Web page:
As for Al Khudhari, this so-called hassle eventually turned into a business plan ... with his landlord becoming Ajar's first client.
"I travel a lot, so most of the time I had to either pay my rent in advance or ask my landlord if he was okay with me making the payment once I was back. I wondered why I couldn't just pay my rent online," he told StepFeed.
"I knew from my work in logistics at the time, that rent collection and property management weren't anymore efficient from the landlord's perspective. So I quit my job and founded Ajar to create a simpler solution for paying rent and managing properties online."
Since then, Ajar has grown to facilitate rent payments to over 10 percent of Kuwait's rental market and is fast-growing in the UAE.
Al Khudhari did explain that they are keeping a close eye on Saudi Arabia and Egypt, with plans to enter those two markets in the near future.
Why the UAE and Kuwait?
The UAE is by far one of the most advanced and vested countries in the field of technology, e-commerce, and online payments in general. Digital penetration in the UAE is incredibly high, facilitating the decision for many startup founders who are seeking a digital-savvy audience. Kuwait does not lag far behind the UAE, as internet penetration stands at 99 percent in the country.
It seems Al Khudhari knew all of that when launching Ajar.
"Both Kuwait and the UAE have a growing population of young, tech-savvy renters and a large real estate market that suffers from outdated practices and poor infrastructure," the founder explained before proceeding to talk about how people in both those Gulf nations are doing everything online.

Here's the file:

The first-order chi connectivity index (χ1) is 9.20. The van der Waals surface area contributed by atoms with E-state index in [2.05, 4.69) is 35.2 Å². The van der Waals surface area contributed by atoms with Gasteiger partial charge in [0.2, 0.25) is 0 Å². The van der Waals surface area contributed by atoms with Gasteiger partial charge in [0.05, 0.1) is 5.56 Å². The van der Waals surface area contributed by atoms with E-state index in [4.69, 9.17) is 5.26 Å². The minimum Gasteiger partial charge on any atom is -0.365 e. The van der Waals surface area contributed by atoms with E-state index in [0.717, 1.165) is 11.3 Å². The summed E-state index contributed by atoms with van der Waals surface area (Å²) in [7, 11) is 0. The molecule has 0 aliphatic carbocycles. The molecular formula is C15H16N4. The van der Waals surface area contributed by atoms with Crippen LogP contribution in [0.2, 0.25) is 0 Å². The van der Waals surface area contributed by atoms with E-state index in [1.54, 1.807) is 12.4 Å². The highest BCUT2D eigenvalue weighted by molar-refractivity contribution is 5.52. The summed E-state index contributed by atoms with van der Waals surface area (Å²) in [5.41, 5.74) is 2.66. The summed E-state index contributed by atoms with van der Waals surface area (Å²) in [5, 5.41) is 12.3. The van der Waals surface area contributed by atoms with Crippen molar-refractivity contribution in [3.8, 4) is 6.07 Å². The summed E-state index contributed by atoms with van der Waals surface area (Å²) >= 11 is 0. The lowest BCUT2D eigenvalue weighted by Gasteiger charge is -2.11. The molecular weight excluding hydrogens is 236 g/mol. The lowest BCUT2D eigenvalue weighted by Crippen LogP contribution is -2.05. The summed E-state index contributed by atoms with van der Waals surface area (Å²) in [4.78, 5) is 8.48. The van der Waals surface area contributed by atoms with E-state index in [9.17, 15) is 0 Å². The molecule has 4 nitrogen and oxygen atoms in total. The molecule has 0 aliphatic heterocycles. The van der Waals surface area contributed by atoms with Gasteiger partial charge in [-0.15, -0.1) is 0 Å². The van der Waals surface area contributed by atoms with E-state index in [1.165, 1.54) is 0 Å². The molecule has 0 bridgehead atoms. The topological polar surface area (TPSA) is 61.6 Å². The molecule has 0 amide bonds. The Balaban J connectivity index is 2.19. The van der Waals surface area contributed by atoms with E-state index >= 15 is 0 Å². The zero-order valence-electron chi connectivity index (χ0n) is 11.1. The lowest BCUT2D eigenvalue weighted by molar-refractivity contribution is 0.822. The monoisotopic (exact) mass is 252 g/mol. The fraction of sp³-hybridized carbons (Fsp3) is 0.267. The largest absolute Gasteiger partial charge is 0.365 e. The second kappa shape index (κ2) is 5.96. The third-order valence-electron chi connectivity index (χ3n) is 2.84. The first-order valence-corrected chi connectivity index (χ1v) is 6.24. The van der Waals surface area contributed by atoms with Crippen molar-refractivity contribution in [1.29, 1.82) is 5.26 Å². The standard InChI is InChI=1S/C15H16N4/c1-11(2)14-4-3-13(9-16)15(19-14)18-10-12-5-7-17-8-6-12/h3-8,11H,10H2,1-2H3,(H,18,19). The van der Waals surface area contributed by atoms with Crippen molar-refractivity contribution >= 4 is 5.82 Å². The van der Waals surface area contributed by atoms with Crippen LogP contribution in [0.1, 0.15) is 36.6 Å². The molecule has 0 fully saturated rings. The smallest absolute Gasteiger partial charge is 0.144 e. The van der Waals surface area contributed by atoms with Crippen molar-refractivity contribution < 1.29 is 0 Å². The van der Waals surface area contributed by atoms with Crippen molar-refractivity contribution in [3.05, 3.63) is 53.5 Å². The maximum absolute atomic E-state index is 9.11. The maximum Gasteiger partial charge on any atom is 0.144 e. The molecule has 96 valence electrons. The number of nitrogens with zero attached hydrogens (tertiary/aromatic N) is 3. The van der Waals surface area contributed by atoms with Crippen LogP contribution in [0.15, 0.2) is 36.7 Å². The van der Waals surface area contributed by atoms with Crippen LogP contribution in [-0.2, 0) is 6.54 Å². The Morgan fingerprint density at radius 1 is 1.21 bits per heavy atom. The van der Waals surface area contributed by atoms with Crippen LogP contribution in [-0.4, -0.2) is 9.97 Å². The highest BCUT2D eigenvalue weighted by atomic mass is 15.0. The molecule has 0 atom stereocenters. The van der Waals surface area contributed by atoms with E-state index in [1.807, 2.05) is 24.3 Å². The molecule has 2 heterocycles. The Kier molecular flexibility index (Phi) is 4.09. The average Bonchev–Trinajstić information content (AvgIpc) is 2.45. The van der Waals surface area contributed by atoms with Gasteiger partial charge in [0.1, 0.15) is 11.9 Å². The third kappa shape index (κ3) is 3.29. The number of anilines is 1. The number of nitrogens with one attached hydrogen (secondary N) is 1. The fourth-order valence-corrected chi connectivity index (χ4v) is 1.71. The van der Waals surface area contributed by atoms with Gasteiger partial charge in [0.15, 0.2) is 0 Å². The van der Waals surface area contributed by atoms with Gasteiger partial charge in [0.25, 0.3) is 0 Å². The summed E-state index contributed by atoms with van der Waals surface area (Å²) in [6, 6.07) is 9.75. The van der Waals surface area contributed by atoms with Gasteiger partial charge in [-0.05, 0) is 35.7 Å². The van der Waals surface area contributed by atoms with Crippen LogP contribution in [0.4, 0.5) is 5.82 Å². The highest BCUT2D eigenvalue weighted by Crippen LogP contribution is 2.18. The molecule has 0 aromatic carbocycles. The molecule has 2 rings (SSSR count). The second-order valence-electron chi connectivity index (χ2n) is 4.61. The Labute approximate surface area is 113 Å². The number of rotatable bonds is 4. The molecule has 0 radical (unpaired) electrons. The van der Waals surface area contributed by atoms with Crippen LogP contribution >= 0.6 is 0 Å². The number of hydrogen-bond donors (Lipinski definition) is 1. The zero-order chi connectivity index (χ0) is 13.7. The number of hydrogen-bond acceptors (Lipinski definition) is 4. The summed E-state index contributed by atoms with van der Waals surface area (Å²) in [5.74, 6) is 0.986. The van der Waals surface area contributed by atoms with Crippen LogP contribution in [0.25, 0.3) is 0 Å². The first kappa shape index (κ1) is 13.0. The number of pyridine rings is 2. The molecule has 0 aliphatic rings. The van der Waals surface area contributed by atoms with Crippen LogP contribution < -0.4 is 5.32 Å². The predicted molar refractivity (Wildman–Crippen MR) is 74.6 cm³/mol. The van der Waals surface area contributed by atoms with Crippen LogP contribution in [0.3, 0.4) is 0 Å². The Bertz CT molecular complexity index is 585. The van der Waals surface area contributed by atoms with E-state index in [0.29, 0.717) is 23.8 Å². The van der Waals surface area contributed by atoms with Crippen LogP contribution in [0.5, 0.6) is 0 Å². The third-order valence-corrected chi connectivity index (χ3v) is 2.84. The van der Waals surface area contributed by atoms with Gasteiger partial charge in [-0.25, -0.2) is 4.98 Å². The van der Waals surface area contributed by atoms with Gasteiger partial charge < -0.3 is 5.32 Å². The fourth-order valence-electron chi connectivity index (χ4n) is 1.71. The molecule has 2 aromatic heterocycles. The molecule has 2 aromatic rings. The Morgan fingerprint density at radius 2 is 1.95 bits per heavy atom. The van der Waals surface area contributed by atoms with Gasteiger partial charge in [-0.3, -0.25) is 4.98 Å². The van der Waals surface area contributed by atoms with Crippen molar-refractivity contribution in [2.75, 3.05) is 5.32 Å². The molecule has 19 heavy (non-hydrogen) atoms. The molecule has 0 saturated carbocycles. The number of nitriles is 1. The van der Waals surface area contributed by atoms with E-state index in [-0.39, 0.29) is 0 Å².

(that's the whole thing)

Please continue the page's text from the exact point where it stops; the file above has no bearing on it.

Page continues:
"Locals in both countries are used to doing everything online - from ordering food to ordering a cab or cleaning service, so why not take their rent payments and home management online, too?" Al Khudhari said.
"The UAE market is especially exciting for us, given the changing laws and the country's appetite for innovation. Cheques no longer hold the value and security they once did, and everyone from property owners and managers, to banks and ministries, are eager to go digital."
How does Ajar work?
Ajar is a seamless rent payment solution that is changing the course of real estate handling in the digital era. It offers both landlords and tenants solutions that will facilitate their day-to-day tasks and calculations.
"Our SaaS gives landlords the ability to automate their collection, monitor their ROI, gain insights about their properties, and take action based on data," Al Khudhari said.
But the platform is also very advantageous for tenants as payments are completed at their own leisure. And the best part? Bidding farewell to all the paper receipts and boxes of paper transactions you've struggled to keep in good condition over the years.